477 F2d 1326 Eagle Thunder v. United States

477 F.2d 1326

Arthur Guy EAGLE THUNDER, Appellant,
UNITED STATES of America, Appellee.

No. 73-1087.

United States Court of Appeals,
Eighth Circuit.

Submitted May 18, 1973.
Decided May 21, 1973.

David A. Gerdes, Pierre, S. D., on brief for appellant; Arthur Guy Eagle Thunder, pro se.

William F. Clayton, U. S. Atty., and David R. Gienapp, Asst. U. S. Atty., Sioux Falls, S. D., on brief for appellee.

Before MATTHES, Chief Judge, and LAY and STEPHENSON, Circuit Judges.


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This appeal is from a denial of appellant's 28 U.S.C. Sec. 2255 motion below to vacate and set aside a five year sentence imposed following his guilty plea. Appellant was charged with assault with a dangerous weapon in violation of 18 U.S.C. Sec. 1153 and South Dakota Compiled Laws Sec. 22-18-11. Appellant originally entered a plea of not guilty to a three count indictment but was later allowed to enter a guilty plea to Count I. Counts II and III were subsequently dismissed.


Appellant claims that the trial judge failed to comply with Rule 11 of the Federal Rules of Criminal Procedure in that "At no time did the Court [inquire] personally of the defendant whether he understood the nature of the charge and the consequences of a plea of guilty to that charge."1


Rule 11 requires the trial court to not accept a plea of guilty "without first addressing the defendant personally and determining that the plea is made voluntarily with understanding of the nature of the charge and the consequences of the plea" and "unless it is satisfied that there is factual basis for the plea."


The trial judge personally addressed the appellant and inquired whether appellant understood his right to a trial by jury; to have witnesses for his defense called at public expense; that the government would have the burden of convincing 12 jurors of appellant's guilt beyond a reasonable doubt before he could be convicted; that no promises or threats had been made in exchange for a plea of guilty and that the plea was voluntary and of appellant's own free will and accord; whether on the date charged "you did wilfully, knowingly and unlawfully assault Moses Anderson McBride with a dangerous weapon; did you do that?" Appellant answered affirmatively to these questions and additionally affirmed that he had struck the victim with a blunt instrument and that he intended to do bodily harm.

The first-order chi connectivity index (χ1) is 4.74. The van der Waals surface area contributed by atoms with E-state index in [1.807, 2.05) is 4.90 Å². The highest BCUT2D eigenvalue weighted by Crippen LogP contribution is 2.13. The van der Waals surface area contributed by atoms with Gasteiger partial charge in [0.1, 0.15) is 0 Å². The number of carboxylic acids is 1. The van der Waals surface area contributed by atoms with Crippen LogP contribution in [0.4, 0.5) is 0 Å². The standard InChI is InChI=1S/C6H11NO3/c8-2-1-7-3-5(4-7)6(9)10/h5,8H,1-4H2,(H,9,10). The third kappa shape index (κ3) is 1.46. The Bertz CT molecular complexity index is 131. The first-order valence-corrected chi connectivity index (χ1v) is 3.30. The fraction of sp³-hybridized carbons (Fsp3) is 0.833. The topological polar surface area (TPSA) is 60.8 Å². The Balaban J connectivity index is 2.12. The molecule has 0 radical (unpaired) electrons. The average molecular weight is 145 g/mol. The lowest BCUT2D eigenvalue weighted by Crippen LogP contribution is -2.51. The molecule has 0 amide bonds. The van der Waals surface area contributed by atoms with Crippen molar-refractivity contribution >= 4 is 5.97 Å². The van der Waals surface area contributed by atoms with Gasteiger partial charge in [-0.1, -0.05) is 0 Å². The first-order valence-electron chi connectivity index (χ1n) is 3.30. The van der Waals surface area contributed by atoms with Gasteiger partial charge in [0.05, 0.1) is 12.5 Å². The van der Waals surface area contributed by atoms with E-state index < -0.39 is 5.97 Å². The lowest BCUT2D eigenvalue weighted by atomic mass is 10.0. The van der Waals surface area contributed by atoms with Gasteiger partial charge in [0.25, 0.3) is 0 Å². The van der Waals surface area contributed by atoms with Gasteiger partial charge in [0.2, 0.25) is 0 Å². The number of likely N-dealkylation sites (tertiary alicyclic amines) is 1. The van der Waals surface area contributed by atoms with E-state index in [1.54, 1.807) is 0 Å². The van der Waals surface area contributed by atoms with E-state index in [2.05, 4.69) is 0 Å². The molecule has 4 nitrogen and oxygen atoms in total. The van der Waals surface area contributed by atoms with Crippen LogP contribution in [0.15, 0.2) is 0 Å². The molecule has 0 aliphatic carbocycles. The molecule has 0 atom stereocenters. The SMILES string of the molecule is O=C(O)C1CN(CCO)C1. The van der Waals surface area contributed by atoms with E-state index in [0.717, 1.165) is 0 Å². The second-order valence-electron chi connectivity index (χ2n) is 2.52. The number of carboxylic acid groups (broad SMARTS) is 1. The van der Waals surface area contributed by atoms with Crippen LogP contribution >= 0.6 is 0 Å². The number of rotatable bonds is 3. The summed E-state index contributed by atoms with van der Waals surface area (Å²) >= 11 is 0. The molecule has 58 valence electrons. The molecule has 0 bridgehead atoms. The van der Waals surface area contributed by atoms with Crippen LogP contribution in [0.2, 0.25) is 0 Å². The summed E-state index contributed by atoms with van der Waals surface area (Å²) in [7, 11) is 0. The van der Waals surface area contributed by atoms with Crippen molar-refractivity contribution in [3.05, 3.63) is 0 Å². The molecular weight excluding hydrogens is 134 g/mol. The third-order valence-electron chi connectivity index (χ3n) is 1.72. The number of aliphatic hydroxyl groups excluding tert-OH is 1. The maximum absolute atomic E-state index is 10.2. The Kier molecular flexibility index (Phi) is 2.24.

The trial judge did not specifically ask the appellant, as appellant contends he should have in order to comply with Rule 11, "Do you understand the nature of the charge against you and the consequences of a guilty plea to the charge?" Instead, the trial judge told the appellant what he was charged with and had the prosecutor announce the maximum penalty provided for the offense.


Compliance with Rule 11 depends in each case upon the complexity of the charge and the surrounding circumstances, including the defendant's age and record and whether he was represented by counsel. McCarthy v. United States, 394 U.S. 459, 89 S.Ct. 1166, 22 L.Ed.2d 418 (1969); Sappington v. United States, 468 F.2d 1378 (CA8 1972); and State of Missouri v. Turley, 443 F.2d 1313 (CA8 1971). Indeed, the circumstances and claim here presented are virtually identical to those before the Court in Sappington, supra, where the Court stated:


Here the charge was a simple one, the defendant was represented by counsel, and the defendant was no stranger to the judicial process. The effort made on this motion . . . is to transform an enunciation of general standards to an ever-lengthening list of specifics, the omission of any one of which will render the entire proceedings "an exercise in futility."

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But McCarthy imposes no requirement that the Judge mount the bench with a script in his hand. Nor does it impose a requirement . . . that the court follow an exact ritual, or that, in order to convey an understanding of the "nature of the charge" to the defendant, it is necessary to explain the "elements" of the offense. * * * It is essential that there be substantial compliance with Rule 11, Fed.R.Crim.P., United States v. Cody, 438 F.2d 287 (CA8 1971). 468 F.2d at 1379-1380.2


We are satisfied that the trial judge complied with the requirements of Rule 11 before accepting appellant's plea of guilty. The trial judge was dealing with a 33 year old defendant with three prior felony convictions as an adult and who was represented by counsel. Appellant was fully informed of his constitutional rights, the crime he was charged with and the penalty that may result from his plea of guilty to the charge.


Appellant also contends, pro se, that Rule 11 was not complied with in that he was not told that as a consequence of his guilty plea he may be punished by imprisonment in the county jail not exceeding one year. See S.D.C.L. Sec. 22-18-11. Rule 11 requires an understanding of the maximum penalty possible for the offense. Stephen v. United States, 426 F.2d 257, 258 (CA5 1970). Accord, United States v. Myers, 451 F.2d 402, 404 (CA9 1972); Marshall v. United States, 431 F.2d 355, 358 (CA7 1970); Berry v. United States, 412 F.2d 189, 192-193 (CA3 1969) and Durant v. United States, 410 F.2d 689 (CA1 1969). Appellant was clearly advised of the maximum penalty possible as a consequence to his guilty plea, five years imprisonment plus a $500 fine.




Appellant does not claim that his plea was involuntary or without understanding of the nature of the charge or the consequences of a guilty plea. His sole claim is that Rule 11 was not complied with


"Rule 11 proceedings are not an exercise in futility. The plea of guilty is a solemn act not to be disregarded because of belated misgivings about the wisdom of the same." United States v. Woosley, 440 F. 2d 1280, 1281 (CA8 1971). See also, Brady v. United States, 397 U.S. 742, 90 S.Ct. 1463, 25 L.Ed.2d 747 (1970)